Justin Richel's gouache paintings are narrative works of comic appeal. Chairs and tables are stacked in an apparatus as precarious as a Mouse Trap game, and pitchers spout thick brown liquid onto the floor. Richel's color scheme is gaudy and cartoonish, and therein lies his trick: present a risible scenario in a comic language, and leave the viewer with a heavy topic to ponder once the joke wears off. Devin Dobrowolski offers no such transparency with his wooden panels. One series shows five stoic males marked by professional garb. In "The Master's Bedroom," three naked male legs are surrounded by wink-and-nudge associative collage imagery.
But that's not to say you can't bring the kids. For his installation, "Prepared Televisions For Voice," Galen Richmond routes four junkyard TVs to a microphone. Speak into it, and you become the conductor of a tiny orchestra of cathode rays. It's hardly a dazzling display in its own right, but it's not meant to be. Each use drains the TVs of a little more juice, and it's touching to see an outmoded household staple flash its last pixels in an art gallery.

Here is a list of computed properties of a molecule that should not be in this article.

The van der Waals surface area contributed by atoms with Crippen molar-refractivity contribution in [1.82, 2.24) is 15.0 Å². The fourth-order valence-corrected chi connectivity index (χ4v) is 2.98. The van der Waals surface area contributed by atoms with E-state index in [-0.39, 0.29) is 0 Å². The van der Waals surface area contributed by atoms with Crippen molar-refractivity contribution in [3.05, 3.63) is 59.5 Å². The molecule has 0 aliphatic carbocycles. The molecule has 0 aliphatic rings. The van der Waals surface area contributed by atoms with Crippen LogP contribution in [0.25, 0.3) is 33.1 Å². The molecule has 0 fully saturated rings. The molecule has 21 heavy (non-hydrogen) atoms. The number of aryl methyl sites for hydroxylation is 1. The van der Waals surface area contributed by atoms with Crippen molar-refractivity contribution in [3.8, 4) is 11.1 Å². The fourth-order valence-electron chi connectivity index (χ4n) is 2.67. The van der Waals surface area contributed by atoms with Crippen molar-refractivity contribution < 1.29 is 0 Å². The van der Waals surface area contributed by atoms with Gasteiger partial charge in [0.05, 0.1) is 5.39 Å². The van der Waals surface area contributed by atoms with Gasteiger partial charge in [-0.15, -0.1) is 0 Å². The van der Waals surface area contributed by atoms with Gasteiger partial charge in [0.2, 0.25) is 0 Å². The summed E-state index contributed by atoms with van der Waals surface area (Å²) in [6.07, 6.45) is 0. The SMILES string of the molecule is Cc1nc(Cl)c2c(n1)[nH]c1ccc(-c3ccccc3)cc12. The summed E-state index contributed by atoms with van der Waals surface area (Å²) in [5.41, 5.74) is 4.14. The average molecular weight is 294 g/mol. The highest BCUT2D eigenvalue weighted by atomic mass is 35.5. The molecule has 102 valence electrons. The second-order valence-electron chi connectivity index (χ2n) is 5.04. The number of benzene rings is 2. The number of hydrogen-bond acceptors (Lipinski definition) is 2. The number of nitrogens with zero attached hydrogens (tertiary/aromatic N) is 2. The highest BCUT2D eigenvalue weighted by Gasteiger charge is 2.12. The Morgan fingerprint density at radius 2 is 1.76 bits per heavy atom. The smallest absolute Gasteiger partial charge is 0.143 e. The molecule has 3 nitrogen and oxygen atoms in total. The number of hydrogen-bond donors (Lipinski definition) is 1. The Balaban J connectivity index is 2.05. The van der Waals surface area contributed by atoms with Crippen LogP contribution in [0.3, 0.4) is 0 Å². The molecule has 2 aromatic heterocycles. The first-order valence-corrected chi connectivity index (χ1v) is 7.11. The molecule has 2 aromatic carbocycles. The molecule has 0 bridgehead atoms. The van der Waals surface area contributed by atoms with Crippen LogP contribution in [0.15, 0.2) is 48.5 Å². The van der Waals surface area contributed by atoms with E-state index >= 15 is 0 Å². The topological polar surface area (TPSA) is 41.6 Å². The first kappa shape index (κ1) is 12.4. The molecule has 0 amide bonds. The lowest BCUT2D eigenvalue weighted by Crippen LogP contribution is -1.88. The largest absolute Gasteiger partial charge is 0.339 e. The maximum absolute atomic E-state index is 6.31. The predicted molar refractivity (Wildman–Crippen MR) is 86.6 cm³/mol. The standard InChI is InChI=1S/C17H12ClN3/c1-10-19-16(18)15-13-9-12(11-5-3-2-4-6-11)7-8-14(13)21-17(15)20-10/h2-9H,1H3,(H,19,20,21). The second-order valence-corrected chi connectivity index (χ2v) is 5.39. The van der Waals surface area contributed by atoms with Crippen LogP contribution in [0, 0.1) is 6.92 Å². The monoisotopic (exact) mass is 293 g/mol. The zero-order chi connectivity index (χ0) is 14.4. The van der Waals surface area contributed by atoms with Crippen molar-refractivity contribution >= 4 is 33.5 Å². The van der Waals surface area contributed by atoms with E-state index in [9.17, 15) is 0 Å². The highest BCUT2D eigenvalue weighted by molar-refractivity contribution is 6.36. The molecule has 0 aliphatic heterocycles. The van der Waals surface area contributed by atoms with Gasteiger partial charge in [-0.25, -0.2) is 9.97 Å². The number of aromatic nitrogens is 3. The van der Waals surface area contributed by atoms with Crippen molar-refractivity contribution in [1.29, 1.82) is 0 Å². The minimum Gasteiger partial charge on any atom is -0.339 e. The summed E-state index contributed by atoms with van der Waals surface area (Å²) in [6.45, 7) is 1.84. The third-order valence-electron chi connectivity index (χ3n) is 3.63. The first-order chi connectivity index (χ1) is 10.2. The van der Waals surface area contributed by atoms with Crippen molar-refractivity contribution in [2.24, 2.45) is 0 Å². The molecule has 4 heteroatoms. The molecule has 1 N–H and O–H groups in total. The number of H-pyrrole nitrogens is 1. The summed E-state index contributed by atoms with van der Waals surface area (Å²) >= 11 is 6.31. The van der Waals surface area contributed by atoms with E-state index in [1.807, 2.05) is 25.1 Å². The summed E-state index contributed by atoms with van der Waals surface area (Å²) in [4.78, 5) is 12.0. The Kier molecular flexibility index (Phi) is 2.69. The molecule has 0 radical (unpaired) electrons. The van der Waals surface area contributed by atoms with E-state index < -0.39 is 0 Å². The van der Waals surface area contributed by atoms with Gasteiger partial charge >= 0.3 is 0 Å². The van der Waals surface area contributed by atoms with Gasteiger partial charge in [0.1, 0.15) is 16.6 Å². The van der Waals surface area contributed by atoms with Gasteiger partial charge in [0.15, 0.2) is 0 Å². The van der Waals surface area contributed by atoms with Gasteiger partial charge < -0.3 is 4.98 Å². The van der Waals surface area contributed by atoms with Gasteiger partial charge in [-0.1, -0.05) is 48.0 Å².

Nicholas Schroeder can be reached at email@example.com.
"AUDITION" | works by Katherine Benedict + Kimberly Convery + Veronica Cross + Michel Droge + Devin Dobrowolski + Susan Drucker + Justin Richel + Galen Richmond | Through April 9 | at Aucocisco Galleries, 89 Exchange St, Portland | 207.775.2222
: Museum And Gallery
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